In Warner’s situation, though, he seems to be the clear winner at the bargaining table. After all, his contract with the 49ers is structured in such a way that it is very player-friendly.

Warner’s five-year agreement, according to NFL Network Insider Ian Rapoport, is effectively two contracts in one. The last two years of the contract are immediately voided in the first scenario, giving the linebacker $54.9 million in additional money over three years. Bobby Wagner, who signed a three-year, $54 million contract with the Seattle Seahawks in 2019, would be slightly ahead of him. More significantly, Warner would have an advantage over his competitor in terms of the proportion of his deal that is guaranteed over the course of four years (69 percent for Warner compared to 61 percent for Wagner).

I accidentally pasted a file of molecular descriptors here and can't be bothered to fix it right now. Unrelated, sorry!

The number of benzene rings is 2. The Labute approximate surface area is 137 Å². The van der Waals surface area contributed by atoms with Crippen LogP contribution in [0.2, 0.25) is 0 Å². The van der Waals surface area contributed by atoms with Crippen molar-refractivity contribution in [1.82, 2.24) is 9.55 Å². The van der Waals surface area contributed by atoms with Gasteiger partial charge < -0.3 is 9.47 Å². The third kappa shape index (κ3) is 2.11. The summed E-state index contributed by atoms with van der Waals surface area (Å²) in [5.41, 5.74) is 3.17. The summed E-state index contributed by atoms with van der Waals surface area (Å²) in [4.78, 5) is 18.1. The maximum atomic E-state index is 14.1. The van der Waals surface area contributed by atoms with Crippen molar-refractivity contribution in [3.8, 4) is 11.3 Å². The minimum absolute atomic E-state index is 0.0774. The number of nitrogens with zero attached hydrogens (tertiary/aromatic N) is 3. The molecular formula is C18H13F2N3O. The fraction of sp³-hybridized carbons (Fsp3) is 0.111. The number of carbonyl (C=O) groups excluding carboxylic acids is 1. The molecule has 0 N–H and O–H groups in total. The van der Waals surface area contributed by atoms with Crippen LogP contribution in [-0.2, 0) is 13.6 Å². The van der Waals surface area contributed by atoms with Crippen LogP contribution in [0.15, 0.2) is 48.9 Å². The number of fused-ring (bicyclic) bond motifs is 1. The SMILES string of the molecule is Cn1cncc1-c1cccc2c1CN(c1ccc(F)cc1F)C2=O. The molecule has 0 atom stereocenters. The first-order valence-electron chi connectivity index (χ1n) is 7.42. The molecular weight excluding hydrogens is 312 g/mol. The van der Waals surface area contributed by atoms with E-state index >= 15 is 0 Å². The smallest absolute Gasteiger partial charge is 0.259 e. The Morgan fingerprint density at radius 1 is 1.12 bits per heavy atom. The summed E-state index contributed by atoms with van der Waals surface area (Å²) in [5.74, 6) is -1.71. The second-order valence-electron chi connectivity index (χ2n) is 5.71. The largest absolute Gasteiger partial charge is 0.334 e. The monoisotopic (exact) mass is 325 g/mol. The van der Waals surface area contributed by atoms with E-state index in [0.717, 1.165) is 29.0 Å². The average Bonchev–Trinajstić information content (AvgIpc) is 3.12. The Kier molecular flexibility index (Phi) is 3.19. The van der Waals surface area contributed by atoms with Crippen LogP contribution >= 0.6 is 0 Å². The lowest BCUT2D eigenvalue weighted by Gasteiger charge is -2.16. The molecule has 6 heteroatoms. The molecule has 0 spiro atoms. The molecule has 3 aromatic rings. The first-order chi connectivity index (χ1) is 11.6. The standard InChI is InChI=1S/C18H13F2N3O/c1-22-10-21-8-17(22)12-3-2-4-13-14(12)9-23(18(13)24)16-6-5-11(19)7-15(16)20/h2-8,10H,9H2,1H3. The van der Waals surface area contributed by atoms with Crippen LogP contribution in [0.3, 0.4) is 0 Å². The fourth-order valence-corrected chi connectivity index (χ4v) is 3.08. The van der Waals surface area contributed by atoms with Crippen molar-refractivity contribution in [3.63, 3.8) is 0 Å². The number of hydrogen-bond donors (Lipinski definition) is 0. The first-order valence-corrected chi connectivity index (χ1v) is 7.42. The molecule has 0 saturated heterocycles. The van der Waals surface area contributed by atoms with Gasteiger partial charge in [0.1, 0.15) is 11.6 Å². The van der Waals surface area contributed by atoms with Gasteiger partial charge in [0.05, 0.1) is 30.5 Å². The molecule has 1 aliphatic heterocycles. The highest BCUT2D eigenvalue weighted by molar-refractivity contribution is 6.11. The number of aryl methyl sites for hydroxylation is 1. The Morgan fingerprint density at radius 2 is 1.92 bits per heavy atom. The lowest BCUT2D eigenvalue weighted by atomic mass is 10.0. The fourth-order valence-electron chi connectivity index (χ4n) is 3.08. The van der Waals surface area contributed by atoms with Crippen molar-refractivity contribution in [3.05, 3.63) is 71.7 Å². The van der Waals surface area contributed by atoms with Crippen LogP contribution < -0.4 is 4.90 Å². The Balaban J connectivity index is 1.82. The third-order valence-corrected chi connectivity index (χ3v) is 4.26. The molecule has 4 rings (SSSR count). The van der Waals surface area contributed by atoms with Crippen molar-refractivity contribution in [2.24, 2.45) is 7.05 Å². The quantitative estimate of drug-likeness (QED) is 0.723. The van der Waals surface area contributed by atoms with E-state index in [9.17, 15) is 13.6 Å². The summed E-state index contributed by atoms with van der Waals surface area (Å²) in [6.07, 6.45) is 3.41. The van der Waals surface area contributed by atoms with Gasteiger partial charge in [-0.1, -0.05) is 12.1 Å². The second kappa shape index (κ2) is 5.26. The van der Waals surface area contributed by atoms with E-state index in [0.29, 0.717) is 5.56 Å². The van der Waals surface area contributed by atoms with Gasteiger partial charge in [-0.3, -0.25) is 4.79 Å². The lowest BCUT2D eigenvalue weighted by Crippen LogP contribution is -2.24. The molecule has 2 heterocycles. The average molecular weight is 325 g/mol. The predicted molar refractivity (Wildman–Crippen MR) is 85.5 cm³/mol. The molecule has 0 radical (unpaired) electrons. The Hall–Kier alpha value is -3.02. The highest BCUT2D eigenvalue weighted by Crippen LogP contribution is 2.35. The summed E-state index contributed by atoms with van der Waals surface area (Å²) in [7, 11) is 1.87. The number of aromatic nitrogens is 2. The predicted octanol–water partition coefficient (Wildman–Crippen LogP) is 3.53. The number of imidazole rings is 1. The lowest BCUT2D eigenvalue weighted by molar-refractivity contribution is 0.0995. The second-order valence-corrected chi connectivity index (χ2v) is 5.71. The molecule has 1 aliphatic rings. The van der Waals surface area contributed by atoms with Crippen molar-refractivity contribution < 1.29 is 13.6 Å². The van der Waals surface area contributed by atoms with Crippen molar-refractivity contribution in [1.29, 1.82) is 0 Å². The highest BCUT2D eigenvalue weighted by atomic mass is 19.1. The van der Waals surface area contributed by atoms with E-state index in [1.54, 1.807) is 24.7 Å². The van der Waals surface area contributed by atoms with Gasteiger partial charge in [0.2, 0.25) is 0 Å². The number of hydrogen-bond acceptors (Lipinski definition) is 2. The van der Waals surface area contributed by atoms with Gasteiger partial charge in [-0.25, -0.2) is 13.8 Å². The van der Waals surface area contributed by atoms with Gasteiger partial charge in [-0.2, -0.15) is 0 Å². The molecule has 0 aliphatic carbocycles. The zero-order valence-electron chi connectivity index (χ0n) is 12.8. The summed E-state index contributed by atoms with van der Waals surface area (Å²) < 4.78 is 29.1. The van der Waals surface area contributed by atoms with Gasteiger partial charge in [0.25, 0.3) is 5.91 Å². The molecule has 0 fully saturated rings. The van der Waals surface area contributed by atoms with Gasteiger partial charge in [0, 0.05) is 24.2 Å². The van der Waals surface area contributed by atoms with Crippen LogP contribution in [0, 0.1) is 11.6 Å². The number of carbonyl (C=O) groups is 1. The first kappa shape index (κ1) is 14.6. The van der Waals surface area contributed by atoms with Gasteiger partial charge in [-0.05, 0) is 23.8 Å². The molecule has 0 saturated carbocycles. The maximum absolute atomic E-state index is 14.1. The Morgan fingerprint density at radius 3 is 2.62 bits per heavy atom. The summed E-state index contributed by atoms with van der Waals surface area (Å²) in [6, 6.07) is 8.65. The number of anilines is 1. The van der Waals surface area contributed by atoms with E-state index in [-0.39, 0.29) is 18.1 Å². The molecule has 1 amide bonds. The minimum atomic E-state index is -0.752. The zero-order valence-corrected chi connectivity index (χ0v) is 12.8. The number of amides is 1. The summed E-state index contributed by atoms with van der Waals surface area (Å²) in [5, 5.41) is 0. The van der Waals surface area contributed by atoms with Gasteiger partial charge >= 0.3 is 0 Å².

The 49ers may buy back the remaining two years of Warner’s contract (after it voids) by paying him $21.85 million in 2025, according to Rapoport. Under that scenario, the All-Pro linebacker would earn $76.8 million in additional money. Isn’t that a good result for Warner?

NFL players with any kind of bargaining clout should look to his contract as the gold standard. Warner received a greater proportion of his deal guaranteed than the previous record holder, and he has the opportunity to earn almost $100 million before hitting free agency after turning 30. Warner could have an opportunity to cash in again if he continues to play at a high level and stays healthy (he hasn’t missed a regular-season game in three years). As a result, he not only had long-term financial stability, but he also had the option of being paid again in the future.